The Student News Site of Grosse Pointe South High School

The Tower

Students go to the Florida Keys and study marine biology

Hang on for a minute...we're trying to find some more stories you might like.


Email This Story






While some students may have sat on the couch over mid-winter break or relaxed on the beach, several dedicated science students from both North and South studied marine biology in the Florida Keys.

There were 13 total students that went on the trip, seven from South and six from North. Each student was required to have either currently or previously been enrolled in Environmental Science, AP Environmental Science or AP Biology.

AP Biology student Allison Frazer ’19 said she thought this trip sounded interesting because she had never studied marine biology before and wanted to try something new.

Maria Troscinski ’17 heard about this trip through Shelly Rothenbuhler, AP Biology teacher, and became interested in it after doing some research about the types of organisms she would see in the Florida Keys.

Each day consisted of waking up early with three classes throughout the day in between meals, along with small periods of free time. Students were able to do different labs and collect organisms while snorkeling in the ocean, Frazer said.

“I learned a lot of things that I didn’t know before and it expanded, in my mind, the complexity of all those things,” Frazer said. “We did this lab about algae and at first I just thought algae was this slimy green stuff on top of the water but there’s so much to it, so many creatures living in it.”

Photo courtesy of McNamara & Maria Troscinski ’17

Troscinski said the topics the students learned about at SeaCamp were completely different than what students are able to learn in school because students are limited to certain topics in a classroom setting.

“It was really interesting to see how the different animals and plants that lived in the ocean differed from plants and animals that live on land, and how they can be related in ways you wouldn’t have even considered before hand,” Troscinski said.

 

Adriana Agosta ’19 said the students were able to have a really personal experience because everything was hands-on, and they were able to see the animal they were studying right in front of them.

“Even when we were just collecting data you were out in the ocean with all the marine life and you got to look around and really see what you’re talking about, which I thought was super interesting and made it a lot more memorable than if you were just talking about it in a science class,” Agosta said.

Shawn McNamara, AP Environmental Science teacher, chaperoned the trip and said the students studied a wide range of topics including near-shore and coral reef ecologies, sponges, seagrasses, algae, shark biology, hermit crabs, jellyfish, a mapping technique called transecting, nocturnal animals with bioluminescence, etc.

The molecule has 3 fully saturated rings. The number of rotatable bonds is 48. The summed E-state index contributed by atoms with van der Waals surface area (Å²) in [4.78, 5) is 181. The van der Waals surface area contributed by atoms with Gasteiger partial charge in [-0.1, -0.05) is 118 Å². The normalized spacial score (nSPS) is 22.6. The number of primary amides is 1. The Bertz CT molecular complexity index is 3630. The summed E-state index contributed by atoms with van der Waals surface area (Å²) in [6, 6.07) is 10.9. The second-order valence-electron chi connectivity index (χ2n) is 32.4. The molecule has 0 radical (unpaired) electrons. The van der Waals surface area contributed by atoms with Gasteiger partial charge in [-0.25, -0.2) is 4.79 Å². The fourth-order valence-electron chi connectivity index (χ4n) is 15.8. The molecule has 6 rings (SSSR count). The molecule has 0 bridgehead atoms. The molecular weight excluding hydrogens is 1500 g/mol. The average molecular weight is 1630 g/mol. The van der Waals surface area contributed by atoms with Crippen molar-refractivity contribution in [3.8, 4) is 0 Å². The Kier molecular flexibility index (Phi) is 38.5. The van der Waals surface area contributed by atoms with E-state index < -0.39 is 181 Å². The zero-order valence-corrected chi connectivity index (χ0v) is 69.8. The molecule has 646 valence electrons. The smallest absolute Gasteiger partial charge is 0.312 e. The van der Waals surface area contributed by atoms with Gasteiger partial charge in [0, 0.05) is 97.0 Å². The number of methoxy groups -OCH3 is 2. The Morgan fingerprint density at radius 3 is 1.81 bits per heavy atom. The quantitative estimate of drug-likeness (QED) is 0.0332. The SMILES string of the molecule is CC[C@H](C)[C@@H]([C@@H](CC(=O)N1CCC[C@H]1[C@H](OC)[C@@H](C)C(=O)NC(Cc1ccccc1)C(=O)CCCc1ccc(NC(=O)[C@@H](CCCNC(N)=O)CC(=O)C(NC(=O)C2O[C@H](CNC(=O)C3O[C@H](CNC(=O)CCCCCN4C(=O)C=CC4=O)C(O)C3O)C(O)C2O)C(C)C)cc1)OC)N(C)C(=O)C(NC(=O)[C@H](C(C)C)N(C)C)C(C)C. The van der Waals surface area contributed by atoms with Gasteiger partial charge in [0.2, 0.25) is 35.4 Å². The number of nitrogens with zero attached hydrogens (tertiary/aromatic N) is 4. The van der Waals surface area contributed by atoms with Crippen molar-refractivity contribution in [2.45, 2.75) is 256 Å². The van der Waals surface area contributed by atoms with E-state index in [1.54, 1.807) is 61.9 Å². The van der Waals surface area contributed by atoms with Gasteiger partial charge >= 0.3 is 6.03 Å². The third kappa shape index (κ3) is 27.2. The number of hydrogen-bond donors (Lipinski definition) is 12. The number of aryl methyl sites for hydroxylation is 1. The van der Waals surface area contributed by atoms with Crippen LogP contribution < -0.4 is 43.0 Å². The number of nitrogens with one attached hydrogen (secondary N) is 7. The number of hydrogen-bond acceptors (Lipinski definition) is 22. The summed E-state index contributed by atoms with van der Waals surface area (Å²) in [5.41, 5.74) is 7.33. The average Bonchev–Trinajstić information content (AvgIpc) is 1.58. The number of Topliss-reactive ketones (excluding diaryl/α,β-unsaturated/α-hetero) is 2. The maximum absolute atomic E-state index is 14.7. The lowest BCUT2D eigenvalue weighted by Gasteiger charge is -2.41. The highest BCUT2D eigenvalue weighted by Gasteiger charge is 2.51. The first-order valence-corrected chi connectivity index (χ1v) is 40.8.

“We studied everything, I mean it was marine biology to the extreme,” McNamara said. “There was always a lot of hands on labs; it wasn’t a lecture opportunity.”

McNamara said this trip was beneficial to students because they were able to collect and study live specimens rather than study them from a textbook.

Photo courtesy of McNamara & Maria Troscinski ’17

This is the first time in over a decade that either high school has organized this trip. McNamara said that for himself and Chris Skowronski, North AP Environmental science teacher, this was brand new and he said it was an amazing trip.

 

McNamara said he enjoyed snorkeling in the coral reef, but from a teacher’s perspective his favorite experience was watching all the students doing and loving science each day.

“There really wasn’t a moment when you saw someone sitting there looking at their watch or taking out their phone, they were doing science till 10 o’clock at night and they loved it,” McNamara said. “They were finding things they’d never seen before, and things they had read about but never thought they’d have a chance to see.”

Print Friendly

Leave a Comment

If you want a picture to show with your comment, go get a gravatar.




Navigate Right
Navigate Left
  • Students go to the Florida Keys and study marine biology

    Features

    15 free things to do in Detroit over summer

  • Students go to the Florida Keys and study marine biology

    Features

    Gene Harkins retires as head girls varsity soccer coach

  • Students go to the Florida Keys and study marine biology

    Featured

    History in the Making: Grosse Pointe holds its first Pride march

  • Students go to the Florida Keys and study marine biology

    News

    Mother’s Club Scholarship Night Awards $40,000 to South Students

  • Final Issue

    Here’s where South Students are Headed this Fall

  • Students go to the Florida Keys and study marine biology

    Final Issue

    Senior bucket list

  • Students go to the Florida Keys and study marine biology

    Final Issue

    Senior Column: Jack Holme, Associate Editor

  • Students go to the Florida Keys and study marine biology

    Final Issue

    From your future Editor in Chief: Help us help you.

  • Students go to the Florida Keys and study marine biology

    Final Issue

    From your future Editor in Chief: Tower is more than a legacy.

  • Students go to the Florida Keys and study marine biology

    Features

    Trends of 2017

Hang on for a minute...we're trying to find some more stories you might like.


Email This Story






The Student News Site of Grosse Pointe South High School
Students go to the Florida Keys and study marine biology